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Are Psychedelics Dangerous?

Many people think it is unfair to lump psychedelics in with more harmful and addictive drugs like heroin and cocaine. In fact, some psychedelic drugs such as ibogaine and ayahuasca are even touted as potential treatments of addiction. In truth, psychedelics often are much less physically harmful than other substances. However, given their unpredictable nature and potential to exacerbate mental disorders, a person suffering from the disease of addiction will, most likely, receive no benefit from engaging in psychedelic drug use.

Psychedelics encompass a wide variety of different drugs, each with their own potential consequences. PCP, for example, is a much more dangerous hallucinogen than LSD, and carries a much greater risk of overdose and death. The National Institute on Drug Abuse explains, “High doses of PCP can cause seizures, coma, and death, though death more often results from accidental injury or suicide during PCP intoxication. Interactions between PCP and depressants such as alcohol and benzodiazepines (prescribed to relieve anxiety or promote sleep—alprazolam [Xanax®], for instance) can also lead to coma.” LSD, while not as immediately dangerous, can cause increased blood pressure, heart rate, and body temperature; dizziness and sleeplessness; numbness, weakness, and tremors; and strong emotion shifts.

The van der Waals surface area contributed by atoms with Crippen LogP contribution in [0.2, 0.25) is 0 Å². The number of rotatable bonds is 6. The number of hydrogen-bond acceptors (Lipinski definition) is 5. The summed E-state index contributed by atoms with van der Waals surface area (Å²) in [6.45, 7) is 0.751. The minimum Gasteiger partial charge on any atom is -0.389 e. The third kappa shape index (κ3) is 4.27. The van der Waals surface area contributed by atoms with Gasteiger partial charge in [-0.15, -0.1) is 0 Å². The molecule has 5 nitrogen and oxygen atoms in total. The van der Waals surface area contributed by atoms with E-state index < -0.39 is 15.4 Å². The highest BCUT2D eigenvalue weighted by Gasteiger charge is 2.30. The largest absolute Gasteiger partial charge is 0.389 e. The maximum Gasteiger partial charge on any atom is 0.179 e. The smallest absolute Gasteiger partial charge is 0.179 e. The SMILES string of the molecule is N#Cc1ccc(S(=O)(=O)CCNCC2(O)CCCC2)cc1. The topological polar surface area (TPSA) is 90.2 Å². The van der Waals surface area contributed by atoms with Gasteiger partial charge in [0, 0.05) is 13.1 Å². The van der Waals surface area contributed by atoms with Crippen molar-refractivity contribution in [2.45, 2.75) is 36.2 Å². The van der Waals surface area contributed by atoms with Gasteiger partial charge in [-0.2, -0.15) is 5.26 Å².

In the long-term, drugs like peyote and LSD can create persistent psychosis or “Hallucinogenic Persisting Perception Disorder,” commonly referred to as flashbacks. The National Institute on Drug Abuse explains, “Although occurrence of either is rare, it is also unpredictable and may happen more often than previously thought, and sometimes both conditions occur together. While the exact causes are not known, both conditions are more often seen in individuals with a history of psychological problems but can happen to anyone, even after a single exposure.” Symptoms of persistent psychosis include visual disturbances, disorganized thinking, paranoia, and mood disturbances. Symptoms of Hallucinogenic Persisting Perception Disorder include hallucinations, visual disturbances, and symptoms that can be mistaken for more serious neurological disorders such as stroke or brain tumor.

Hallucinogens, in general, interfere with the actions of brain chemicals that are responsible for mood, sleep, body temperature, sensory perception, muscle control, pain perception, and memory. The addictive potential varies from one drug to another, but it is possible for one to develop an addiction even without physical dependence. Overtime, long-term use of the psychedelics that are generally regarded as “safe” can produce some major physical and mental health complications.

Your life doesn’t have to be held back by the chains of addiction. You can make the decision to seek help today and begin building a brighter future. Resilient House, located in beautiful Shreveport, Louisiana, brings together the highest quality behavioral health and addictions specialists, holistic experts, and spiritual guides to help clients develop all the tools necessary to achieve and maintain sobriety. For information about treatment options, please call today: (833) 242-6431